Overall, little change in strength is expected during the next several days. While the deep-layer shear is expected to diminish through midweek, Wanda is forecast to be moving over sub-20 deg C SSTs by Thursday. Thus, the cyclone only has a small window in which to sustain enough deep, organized convection to support much strengthening. Of course, if Wanda deviates from the official track and races deeper into the mid-latitudes as shown by the GFS, it would encounter even more hostile conditions and likely transition to a post-tropical cyclone sooner than forecast. The official NHC intensity forecast lies closest to the IVCN consensus aid, and allows for a bit of strengthening in the near term similar to the previous forecast.

The satellite presentation of Wanda indicates the system is struggling with the effects of dry air and vertical wind shear tonight. The center of the cyclone is partially exposed, with dry mid-level air wrapping around the western and southern portions of its circulation. The moderate to deep convection associated with Wanda is displaced to the east and northeast of its center. A partial ASCAT-B pass shows tropical-storm-force winds are occurring in the southwestern quadrant of the storm. The latest objective and subjective satellite estimates range from 35-40 kt, and the initial intensity is held at 40 kt for this advisory.

Wanda is moving east-northeastward, or 75/6 kt. The complex steering pattern over the northern Atlantic during the next several days makes for a challenging track forecast. In the near term, Wanda is expected to turn toward the northeast and north on Tuesday and Wednesday as the cyclone is steered by a mid- to upper-level trough over the north-central Atlantic. The track models are well clustered for the first couple days of the forecast period, but then significant differences emerge in the guidance at days 3-5. The new GFS deviates from its previous run and shows the cyclone accelerating eastward to northeastward as it eventually merges with an approaching baroclinic system late this week. Meanwhile, the ECMWF shows a narrow ridge building to the north and west of Wanda, which slows its forward motion and eventually turns the cyclone southward. The other global models generally lie somewhere in between the divergent GFS/ECMWF solutions. Given the above average uncertainty and lack of run-to-run model continuity, the NHC official track forecast remains near or between the HCCA and TVCA consensus aids.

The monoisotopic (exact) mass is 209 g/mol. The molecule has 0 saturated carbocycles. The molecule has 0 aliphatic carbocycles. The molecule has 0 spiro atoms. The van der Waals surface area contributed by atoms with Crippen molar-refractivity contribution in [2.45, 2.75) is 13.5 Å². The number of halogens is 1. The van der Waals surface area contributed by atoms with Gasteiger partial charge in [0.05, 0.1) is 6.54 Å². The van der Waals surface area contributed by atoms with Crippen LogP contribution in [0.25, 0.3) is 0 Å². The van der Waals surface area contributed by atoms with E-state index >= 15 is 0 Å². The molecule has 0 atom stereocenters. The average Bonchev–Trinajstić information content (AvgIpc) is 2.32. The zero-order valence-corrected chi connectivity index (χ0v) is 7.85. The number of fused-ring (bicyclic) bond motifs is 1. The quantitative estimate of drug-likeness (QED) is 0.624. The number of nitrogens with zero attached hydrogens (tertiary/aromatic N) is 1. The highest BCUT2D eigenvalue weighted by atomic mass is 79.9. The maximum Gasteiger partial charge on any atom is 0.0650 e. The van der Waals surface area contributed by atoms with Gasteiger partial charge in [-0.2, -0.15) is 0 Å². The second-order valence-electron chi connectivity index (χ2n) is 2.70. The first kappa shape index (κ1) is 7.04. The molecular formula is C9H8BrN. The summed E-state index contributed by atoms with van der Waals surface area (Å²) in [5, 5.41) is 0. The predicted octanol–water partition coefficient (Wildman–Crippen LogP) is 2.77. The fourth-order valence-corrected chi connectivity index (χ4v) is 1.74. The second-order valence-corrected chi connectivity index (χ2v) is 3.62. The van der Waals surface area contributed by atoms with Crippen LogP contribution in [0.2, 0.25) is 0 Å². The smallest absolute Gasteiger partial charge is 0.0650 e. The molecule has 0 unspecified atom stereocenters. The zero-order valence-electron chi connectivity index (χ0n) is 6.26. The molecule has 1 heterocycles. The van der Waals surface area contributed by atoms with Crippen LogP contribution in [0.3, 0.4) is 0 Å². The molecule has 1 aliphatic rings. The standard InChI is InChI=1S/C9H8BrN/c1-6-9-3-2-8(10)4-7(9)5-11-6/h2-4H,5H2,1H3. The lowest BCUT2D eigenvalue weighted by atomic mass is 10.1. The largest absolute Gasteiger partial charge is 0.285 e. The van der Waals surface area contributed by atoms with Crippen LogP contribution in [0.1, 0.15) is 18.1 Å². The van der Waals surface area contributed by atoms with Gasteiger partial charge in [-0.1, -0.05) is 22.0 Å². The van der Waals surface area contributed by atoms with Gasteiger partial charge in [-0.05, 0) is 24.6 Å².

Overall, little change in strength is expected during the next several days. While the deep-layer shear is expected to diminish through midweek, Wanda is forecast to be moving over sub-20 deg C SSTs by Thursday. Thus, the cyclone only has a small window in which to sustain enough deep, organized convection to support much strengthening. Of course, if Wanda deviates from the official track and races deeper into the mid-latitudes as shown by the GFS, it would encounter even more hostile conditions and likely transition to a post-tropical cyclone sooner than forecast. The official NHC intensity forecast lies closest to the IVCN consensus aid, and allows for a bit of strengthening in the near term similar to the previous forecast.